I am delighted to be included in the Scottish Gallery’s City Lights Exhibition, from the 2nd to 23rd December 2021. Three pieces were selected to be shown; the original drawing of ‘Edinburgh Aerial’ made during lockdown in 2020, a loose watercolour and ink sketch made at Warriston Cemetary made in early 2020 and a newly drawn and painted addition to the ‘Details of’ series – this time of Edinburgh.
The ‘Edinburgh Details 1’ draws together familiar landmarks around the Lawnmarket area at the head of the High Street/Royal Mile. A mixed media piece of approx A4 size, it uses various drawing methods, black and white pigment inks to collage parts of this intriguing area of Edinburgh together. I hope to have prints available to follow -but for now all 3 originals are off to be framed in advance of the show.
I was asked to create a Glasgow related drawing for an auction event for the British-American Project annual conference and so found myself locked into a relationship with the statue of St. Mungo (the Patron Saint of Glasgow) over the main entrance at Kelvingrove Art Gallery and Museum; flanked by female figures representing Art and Music (with their respective book and organ).
My small A5 drawing set off with a few mistakes but after 3hrs had flown by, I’d caught the framed view of George Frampton’s beautiful bronze sculpture, now wonderfully patinated. No pencil lines, no sketching it out first; just straight in with my trusted 0.2mm fineliner as is my way. I wasn’t really even aware of the occasional small child or adult sidling up to look over my shoulder as I drew. I hope that whoever wins the auction will like it and take a small memento of Glasgow home with them to remember the city by.
Whilst lucky to live next to the sea and within a stone’s throw of the amazing architecture of Edinburgh, I sometimes escape westwards to explore the urban locations that Glasgow has to offer. It reminds me of my life in London and other large British cities where the scenery changes from street to street and the sheer size, density and variety of the place yields constant opportunity to draw. St. Mungo was a delightful subject and one small part of this amazing building and city to bring away in the drawing. So much to draw there!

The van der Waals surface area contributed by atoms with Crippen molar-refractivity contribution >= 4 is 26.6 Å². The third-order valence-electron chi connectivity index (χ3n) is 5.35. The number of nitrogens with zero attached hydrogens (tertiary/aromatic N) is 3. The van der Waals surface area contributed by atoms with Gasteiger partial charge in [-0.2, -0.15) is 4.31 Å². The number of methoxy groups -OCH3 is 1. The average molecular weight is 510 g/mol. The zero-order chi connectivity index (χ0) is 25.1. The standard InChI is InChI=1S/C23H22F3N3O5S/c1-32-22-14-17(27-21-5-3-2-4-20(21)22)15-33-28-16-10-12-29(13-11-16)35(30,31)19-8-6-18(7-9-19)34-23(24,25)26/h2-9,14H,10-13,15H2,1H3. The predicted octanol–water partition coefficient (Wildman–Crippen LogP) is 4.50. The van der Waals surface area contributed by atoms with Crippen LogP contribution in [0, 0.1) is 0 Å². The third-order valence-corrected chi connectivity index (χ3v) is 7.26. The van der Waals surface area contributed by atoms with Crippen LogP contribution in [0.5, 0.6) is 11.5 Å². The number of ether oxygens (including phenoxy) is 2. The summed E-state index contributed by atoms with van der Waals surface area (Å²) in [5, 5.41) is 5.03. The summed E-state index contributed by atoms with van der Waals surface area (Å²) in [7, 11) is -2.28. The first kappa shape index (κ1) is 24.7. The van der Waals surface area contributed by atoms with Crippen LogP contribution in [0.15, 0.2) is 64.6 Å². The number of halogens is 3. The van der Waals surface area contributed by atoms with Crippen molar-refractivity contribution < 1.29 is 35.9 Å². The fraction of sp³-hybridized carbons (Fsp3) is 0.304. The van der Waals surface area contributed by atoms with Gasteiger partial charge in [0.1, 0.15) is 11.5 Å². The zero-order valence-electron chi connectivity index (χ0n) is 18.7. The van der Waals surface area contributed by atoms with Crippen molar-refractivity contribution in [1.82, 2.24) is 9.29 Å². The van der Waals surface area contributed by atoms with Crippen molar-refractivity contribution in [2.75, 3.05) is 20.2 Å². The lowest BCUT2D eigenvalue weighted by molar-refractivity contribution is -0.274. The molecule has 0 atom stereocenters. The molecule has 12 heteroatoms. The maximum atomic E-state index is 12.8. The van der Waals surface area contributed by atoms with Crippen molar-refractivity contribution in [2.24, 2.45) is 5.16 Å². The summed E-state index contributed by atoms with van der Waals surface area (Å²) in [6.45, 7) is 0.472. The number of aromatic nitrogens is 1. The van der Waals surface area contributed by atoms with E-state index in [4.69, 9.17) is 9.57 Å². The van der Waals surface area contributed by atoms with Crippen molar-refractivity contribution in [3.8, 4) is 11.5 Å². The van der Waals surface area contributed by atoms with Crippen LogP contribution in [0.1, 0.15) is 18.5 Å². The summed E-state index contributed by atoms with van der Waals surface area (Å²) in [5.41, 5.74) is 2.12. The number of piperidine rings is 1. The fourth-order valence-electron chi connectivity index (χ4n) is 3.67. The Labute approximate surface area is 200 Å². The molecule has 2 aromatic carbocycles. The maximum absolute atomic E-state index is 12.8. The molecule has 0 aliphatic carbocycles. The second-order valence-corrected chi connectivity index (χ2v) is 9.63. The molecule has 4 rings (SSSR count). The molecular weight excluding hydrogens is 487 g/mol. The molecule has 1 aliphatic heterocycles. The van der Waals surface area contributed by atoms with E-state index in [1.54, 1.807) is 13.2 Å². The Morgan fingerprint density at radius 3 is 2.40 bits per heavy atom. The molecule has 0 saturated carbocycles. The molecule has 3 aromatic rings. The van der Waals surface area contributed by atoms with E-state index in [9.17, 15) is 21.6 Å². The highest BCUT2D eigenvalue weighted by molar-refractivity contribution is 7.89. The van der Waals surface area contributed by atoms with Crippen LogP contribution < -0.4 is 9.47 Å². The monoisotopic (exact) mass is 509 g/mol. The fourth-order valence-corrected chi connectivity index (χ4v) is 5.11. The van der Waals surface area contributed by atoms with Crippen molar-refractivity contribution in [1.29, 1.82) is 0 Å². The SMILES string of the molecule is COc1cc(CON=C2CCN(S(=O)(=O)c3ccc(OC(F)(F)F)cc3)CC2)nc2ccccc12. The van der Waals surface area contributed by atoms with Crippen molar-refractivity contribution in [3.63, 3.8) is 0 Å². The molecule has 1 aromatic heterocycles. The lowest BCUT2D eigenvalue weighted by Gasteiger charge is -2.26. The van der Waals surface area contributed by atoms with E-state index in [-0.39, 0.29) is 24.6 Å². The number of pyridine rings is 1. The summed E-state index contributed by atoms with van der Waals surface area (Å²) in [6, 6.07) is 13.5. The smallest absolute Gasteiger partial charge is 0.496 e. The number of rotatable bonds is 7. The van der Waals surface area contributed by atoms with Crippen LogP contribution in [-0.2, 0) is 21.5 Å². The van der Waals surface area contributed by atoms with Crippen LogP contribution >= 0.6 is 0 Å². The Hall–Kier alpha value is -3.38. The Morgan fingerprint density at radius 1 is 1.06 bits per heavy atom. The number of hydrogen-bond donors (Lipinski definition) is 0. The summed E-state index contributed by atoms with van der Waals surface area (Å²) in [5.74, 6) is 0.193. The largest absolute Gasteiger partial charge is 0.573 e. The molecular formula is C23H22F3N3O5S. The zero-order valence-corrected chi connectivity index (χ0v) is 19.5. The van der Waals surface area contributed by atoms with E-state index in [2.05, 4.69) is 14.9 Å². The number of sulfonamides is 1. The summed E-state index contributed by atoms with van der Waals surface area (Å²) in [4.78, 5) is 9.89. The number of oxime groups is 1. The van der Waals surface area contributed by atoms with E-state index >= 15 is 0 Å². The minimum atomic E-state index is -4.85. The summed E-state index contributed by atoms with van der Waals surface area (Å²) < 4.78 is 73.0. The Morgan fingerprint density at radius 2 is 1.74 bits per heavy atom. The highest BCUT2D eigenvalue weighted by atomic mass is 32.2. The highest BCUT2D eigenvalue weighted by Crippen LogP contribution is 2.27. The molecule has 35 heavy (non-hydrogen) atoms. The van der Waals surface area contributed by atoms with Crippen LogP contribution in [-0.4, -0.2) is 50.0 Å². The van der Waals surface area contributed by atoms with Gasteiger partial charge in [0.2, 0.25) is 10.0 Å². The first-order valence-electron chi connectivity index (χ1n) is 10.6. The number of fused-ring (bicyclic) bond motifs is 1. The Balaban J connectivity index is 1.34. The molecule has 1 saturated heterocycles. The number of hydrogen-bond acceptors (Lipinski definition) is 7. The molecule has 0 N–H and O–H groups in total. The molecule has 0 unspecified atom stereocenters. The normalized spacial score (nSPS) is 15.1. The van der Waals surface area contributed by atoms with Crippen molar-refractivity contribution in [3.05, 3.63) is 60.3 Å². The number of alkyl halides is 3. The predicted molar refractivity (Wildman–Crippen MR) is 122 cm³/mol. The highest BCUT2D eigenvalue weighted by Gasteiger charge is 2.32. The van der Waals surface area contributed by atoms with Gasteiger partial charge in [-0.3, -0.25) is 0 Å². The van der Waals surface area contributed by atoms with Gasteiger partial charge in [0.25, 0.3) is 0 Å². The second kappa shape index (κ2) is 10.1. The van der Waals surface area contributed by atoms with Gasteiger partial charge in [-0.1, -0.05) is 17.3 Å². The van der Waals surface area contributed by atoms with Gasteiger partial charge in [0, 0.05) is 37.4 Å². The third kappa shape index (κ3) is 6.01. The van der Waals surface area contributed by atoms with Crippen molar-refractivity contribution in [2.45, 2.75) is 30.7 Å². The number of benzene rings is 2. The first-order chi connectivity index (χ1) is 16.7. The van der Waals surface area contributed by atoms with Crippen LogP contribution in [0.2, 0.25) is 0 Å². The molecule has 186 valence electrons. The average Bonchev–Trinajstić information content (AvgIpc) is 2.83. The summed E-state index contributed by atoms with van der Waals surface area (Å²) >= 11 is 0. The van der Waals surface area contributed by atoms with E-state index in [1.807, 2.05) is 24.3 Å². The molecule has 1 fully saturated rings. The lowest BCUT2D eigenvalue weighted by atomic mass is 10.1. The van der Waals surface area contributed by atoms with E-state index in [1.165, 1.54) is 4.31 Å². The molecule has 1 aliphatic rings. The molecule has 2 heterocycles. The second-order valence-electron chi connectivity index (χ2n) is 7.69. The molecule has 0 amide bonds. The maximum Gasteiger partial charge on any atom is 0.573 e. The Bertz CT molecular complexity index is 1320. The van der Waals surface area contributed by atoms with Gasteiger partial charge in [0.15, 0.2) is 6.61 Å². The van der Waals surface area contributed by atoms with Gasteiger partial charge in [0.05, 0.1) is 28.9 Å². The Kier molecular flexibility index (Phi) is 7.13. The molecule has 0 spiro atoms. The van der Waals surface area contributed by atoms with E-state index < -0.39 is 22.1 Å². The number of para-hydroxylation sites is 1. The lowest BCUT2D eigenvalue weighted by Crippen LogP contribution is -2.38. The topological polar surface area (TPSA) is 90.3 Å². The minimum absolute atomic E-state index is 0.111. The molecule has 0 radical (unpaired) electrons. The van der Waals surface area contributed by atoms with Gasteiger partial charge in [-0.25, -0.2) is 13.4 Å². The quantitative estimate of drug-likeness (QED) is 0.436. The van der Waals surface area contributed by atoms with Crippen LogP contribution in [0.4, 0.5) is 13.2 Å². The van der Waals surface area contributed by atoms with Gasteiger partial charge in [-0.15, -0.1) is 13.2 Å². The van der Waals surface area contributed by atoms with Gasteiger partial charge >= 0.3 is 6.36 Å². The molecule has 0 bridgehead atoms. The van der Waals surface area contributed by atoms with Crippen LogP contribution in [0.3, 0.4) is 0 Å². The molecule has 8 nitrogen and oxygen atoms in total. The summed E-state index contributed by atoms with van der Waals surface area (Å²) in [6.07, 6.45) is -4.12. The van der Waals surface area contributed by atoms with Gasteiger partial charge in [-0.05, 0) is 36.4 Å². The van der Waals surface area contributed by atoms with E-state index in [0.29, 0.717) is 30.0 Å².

In 2020 during the global pandemic we were asked to stay at home. I used the quiet time to pick up and complete a drawing that had started the year before but never got into it’s swing. An aerial hand drawing using isometric projection methods; it pulls together many of the famous landmarks around Edinburgh’s North Bridge, with the imposing Balmoral Hotel and Register House alongside the Scott Monument above Waverley, framed to the East by the iconic Dugald Stewart Monument on Calton Hill.
Across the bridge and we pass the Scotsman building and wind up Cockburn Street before meeting St. Gile’s Cathedral and New College to the West. Based on years of urban sketching and studying of these buildings the drawing maps their physical character and relationships, bringing them together in a familiar if not precise geographical union.
The drawing represents around 700 hours of work, using the finest pigment ink pen and on closer inspection shows many of the ghosted ‘construction lines’ used to keep the shapes and forms true. It is 60x60cm and sits on a heavy weight white cartridge paper.
It isn’t geographically accurate; it was never intended to be. It gathers icons and familiar buildings into an edited record of the amazing architecture that binds the old and new towns together around Waverley Station and the Bridges.
It has been a strange few months now since the world was asked to stay at home. I’m lucky to live near the beach and have found myself walking on the sands at low tide and crossing over the harbour which is half way along on my daily walk. The yachts have been kept up on the harbour for much longer than usual so it’s like they are all stranded too – all facing out and watching the sea where they would normally be.
In the early phase of lockdown we weren’t meant to stop other than momentarily, so I took a series of photos and drew from reference material – but it doesn’t have the same connection as drawing from life.
I’ll be out sketching again soon now that the lockdown has been eased – so will keep posting in my Instagram feed with work in progress and works for sale.
A pair of illustrations made following annual trips to Veneto to explore the streets of these two wonderful cities – full of texture and architectural drama. Based on sketchbook studies of both cities and capturing memories of ‘place’ through a hand drawn, coloured and collaged approach that brings together some of their iconic shapes, forms and details. The drawings are inspired by master illustrator Edward Bawden’s series of lino prints of London details made in the 1950s.